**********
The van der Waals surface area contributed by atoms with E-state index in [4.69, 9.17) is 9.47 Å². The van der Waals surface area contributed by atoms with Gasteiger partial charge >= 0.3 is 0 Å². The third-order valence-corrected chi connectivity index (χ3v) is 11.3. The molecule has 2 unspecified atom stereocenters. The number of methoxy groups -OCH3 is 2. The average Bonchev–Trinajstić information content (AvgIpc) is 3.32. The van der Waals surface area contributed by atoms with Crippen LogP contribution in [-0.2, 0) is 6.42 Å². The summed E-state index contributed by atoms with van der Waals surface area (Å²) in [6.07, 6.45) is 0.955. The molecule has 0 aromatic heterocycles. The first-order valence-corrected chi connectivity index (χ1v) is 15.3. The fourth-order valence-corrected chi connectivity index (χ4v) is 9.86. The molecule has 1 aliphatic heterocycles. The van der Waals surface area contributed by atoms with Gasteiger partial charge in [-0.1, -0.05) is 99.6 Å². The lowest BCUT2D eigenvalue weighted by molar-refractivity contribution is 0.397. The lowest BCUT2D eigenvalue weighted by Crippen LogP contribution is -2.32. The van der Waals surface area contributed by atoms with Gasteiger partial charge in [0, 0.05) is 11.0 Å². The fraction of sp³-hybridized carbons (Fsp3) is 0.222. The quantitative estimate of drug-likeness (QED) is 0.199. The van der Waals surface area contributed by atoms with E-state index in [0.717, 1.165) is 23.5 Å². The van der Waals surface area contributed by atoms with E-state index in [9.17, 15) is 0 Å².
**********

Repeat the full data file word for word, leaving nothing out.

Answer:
The van der Waals surface area contributed by atoms with E-state index in [4.69, 9.17) is 9.47 Å². The van der Waals surface area contributed by atoms with Gasteiger partial charge >= 0.3 is 0 Å². The third-order valence-corrected chi connectivity index (χ3v) is 11.3. The molecule has 2 unspecified atom stereocenters. The number of methoxy groups -OCH3 is 2. The average Bonchev–Trinajstić information content (AvgIpc) is 3.32. The van der Waals surface area contributed by atoms with Crippen LogP contribution in [-0.2, 0) is 6.42 Å². The summed E-state index contributed by atoms with van der Waals surface area (Å²) in [6.07, 6.45) is 0.955. The molecule has 0 aromatic heterocycles. The first-order valence-corrected chi connectivity index (χ1v) is 15.3. The fourth-order valence-corrected chi connectivity index (χ4v) is 9.86. The molecule has 1 aliphatic heterocycles. The van der Waals surface area contributed by atoms with Gasteiger partial charge in [-0.1, -0.05) is 99.6 Å². The lowest BCUT2D eigenvalue weighted by molar-refractivity contribution is 0.397. The lowest BCUT2D eigenvalue weighted by Crippen LogP contribution is -2.32. The van der Waals surface area contributed by atoms with Gasteiger partial charge in [0, 0.05) is 11.0 Å². The fraction of sp³-hybridized carbons (Fsp3) is 0.222. The quantitative estimate of drug-likeness (QED) is 0.199. The van der Waals surface area contributed by atoms with E-state index in [0.717, 1.165) is 23.5 Å². The van der Waals surface area contributed by atoms with E-state index in [9.17, 15) is 0 Å².